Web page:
Preserve me, O God: for in thee do I put my trust.
Jesus, throughout the Gospels, rebuked unbelief more frequently than He rebuked sin and rewarded faith. St. Luke records a parable in which He compared a Pharisee and a tax collector, who both went to the Temple to pray. The Pharisee prayed this way:
God, I thank thee, that I am not as other men are, extortioners, unjust, adulterers, or even as this publican. I fast twice in the week, I give tithes of all that I possess. (Luke 18:11-12)
The tax collector, on the other hand, smote his breast and said:
God be merciful to me a sinner. (v. 13)
It is the tax collector who went home justified, Jesus said, and not the Pharisee.
It is St. Paul in his Epistle to the Church of Rome who provides us with the most detailed account of the righteousness God gives to those who trust in Him through Christ. In the first chapter St. Paul writes that the Gospel of Christ:
[I]s the power of God unto salvation to everyone that believeth, to the Jew first, and also to the Greek. For therein is the righteousness of God revealed from faith to faith: as it is written, The just shall live by faith. (vv. 16-17)
The Gospel of Christ, the good news that Jesus died for our sins, was buried, and rose again from the dead, brings salvation to everyone who believes it, Jew or Greek it is for everybody. The “righteousness of God” revealed in the Gospel, is both God’s personal righteousness, and the righteousness He gives to those who believe.
St. Paul expands upon this by first writing about the wrath of God, God’s anger against man’s unrighteousness, describing the general condition of men as having rejected the revelation of God in His creation, and turned away to worship idols, and commit all sorts of sin (1:18-32) He then goes on to argue in the next two chapters that both Jews and Gentiles are alike condemned, for the Law only justifies those who obey it, that it will condemn those who possess it and do not obey it, and will justify those who obey it even if they have never heard it, but that no one will be justified by the works of the law “for all have sinned and come short of the glory of God”.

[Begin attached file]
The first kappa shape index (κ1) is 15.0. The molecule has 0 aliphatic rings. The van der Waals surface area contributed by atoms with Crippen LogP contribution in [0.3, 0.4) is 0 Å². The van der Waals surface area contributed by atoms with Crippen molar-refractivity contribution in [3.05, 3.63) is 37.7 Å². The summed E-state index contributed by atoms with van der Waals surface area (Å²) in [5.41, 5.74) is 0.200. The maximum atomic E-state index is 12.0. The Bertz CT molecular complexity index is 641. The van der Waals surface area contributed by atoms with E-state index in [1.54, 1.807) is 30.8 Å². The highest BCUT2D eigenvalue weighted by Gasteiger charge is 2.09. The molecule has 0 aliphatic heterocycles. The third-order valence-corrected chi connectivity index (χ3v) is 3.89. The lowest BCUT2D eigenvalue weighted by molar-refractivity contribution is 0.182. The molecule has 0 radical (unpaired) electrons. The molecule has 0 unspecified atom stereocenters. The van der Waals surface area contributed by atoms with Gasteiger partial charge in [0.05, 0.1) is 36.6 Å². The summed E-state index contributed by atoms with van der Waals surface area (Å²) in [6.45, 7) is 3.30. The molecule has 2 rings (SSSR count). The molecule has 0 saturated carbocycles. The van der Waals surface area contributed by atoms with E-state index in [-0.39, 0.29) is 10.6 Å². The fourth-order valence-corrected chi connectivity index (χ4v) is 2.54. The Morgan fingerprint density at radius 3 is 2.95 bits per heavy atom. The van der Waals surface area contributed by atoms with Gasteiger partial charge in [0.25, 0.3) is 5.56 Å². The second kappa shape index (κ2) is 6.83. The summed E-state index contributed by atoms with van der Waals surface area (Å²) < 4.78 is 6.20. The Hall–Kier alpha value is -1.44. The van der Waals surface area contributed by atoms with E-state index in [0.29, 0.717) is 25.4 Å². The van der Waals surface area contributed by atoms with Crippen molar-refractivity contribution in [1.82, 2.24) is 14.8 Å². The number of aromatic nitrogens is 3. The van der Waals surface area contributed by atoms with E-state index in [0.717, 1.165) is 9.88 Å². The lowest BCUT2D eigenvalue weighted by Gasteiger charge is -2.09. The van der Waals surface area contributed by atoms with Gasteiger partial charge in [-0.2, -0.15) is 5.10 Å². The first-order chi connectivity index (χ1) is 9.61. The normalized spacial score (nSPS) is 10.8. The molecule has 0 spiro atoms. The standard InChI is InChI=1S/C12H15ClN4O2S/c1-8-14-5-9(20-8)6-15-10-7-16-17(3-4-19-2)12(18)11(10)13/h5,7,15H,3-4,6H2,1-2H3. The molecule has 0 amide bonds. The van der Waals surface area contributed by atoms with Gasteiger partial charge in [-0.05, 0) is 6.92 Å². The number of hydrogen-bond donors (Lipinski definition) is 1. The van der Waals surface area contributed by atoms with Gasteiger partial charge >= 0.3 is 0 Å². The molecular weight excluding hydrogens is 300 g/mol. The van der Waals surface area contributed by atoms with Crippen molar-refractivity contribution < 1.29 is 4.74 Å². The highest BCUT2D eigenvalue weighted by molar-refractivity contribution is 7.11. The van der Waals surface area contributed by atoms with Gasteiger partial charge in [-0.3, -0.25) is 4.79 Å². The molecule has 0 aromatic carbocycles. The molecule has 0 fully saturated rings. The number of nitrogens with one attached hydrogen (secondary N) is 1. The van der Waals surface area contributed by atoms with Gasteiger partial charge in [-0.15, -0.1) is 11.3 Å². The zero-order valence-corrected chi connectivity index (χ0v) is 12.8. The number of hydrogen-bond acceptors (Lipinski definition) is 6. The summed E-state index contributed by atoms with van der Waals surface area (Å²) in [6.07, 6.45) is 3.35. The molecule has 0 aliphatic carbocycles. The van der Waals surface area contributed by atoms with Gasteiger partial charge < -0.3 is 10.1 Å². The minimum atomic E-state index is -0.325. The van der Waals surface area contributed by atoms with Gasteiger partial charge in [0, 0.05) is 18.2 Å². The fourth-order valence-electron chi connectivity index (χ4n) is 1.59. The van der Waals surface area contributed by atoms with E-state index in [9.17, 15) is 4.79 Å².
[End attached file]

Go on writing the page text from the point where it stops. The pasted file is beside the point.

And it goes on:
It is here that he introduces the concept of justification by grace through faith:
Being justified freely by his grace through the redemption that is in Christ Jesus: Whom God hath set forth to be a propitiation through faith in his blood, to declare his righteousness for the remission of sins that are past, through the forbearance of God; To declare, I say, at this time his righteousness: that he might be just, and the justifier of him which believeth in Jesus. (3:24-26)
It is because of the death of Jesus Christ, that God can be righteous Himself, and at the same time declare those who believe in the Savior He has given us, to be righteous as well. Christ’s death satisfies God’s just wrath against sin (this is what propitiation means) so that He can declare those who trust Him to be righteous without compromising His own righteousness. The mechanics of how Christ’s death accomplishes this is not fully explained in Scripture, and is probably beyond human comprehension, but St. Paul and St. Peter do explain that it involves substitution. St. Paul wrote that God “made Him to be sin for us Who knew no sin that we might be made the righteousness of God in Him” (2 Cor. 5:21). St. Peter writes that Christ “Who did no sin, neither was guile found in his mouth… his own self bare our sins in his own body on the tree, that we, being dead to sins, should live unto righteousness: by whose stripes ye were healed.” (1 Peter 2:22, 24). In His death, Jesus took our sins upon Himself, and suffered for us, paying the penalty we owed to God’s justice and satisfying God’s wrath.
St. Paul goes on to explain that our works do not contribute to the righteousness that God gives us through faith. If righteousness in the eyes of God is something we must strive for through our own actions, we would be able to boast if we achieved it. The righteousness of God, however, is a gift freely given to us.
Where is boasting then? It is excluded. By what law? of works? Nay: but by the law of faith. Therefore we conclude that a man is justified by faith without the deeds of the law. (Rom 3:27-28)
Note that St. Paul writes “without the deeds of the law”. A few verses later he writes:
Now to him that worketh is the reward not reckoned of grace, but of debt. But to him that worketh not, but believeth on him that justifieth the ungodly, his faith is counted for righteousness. (4:4-5)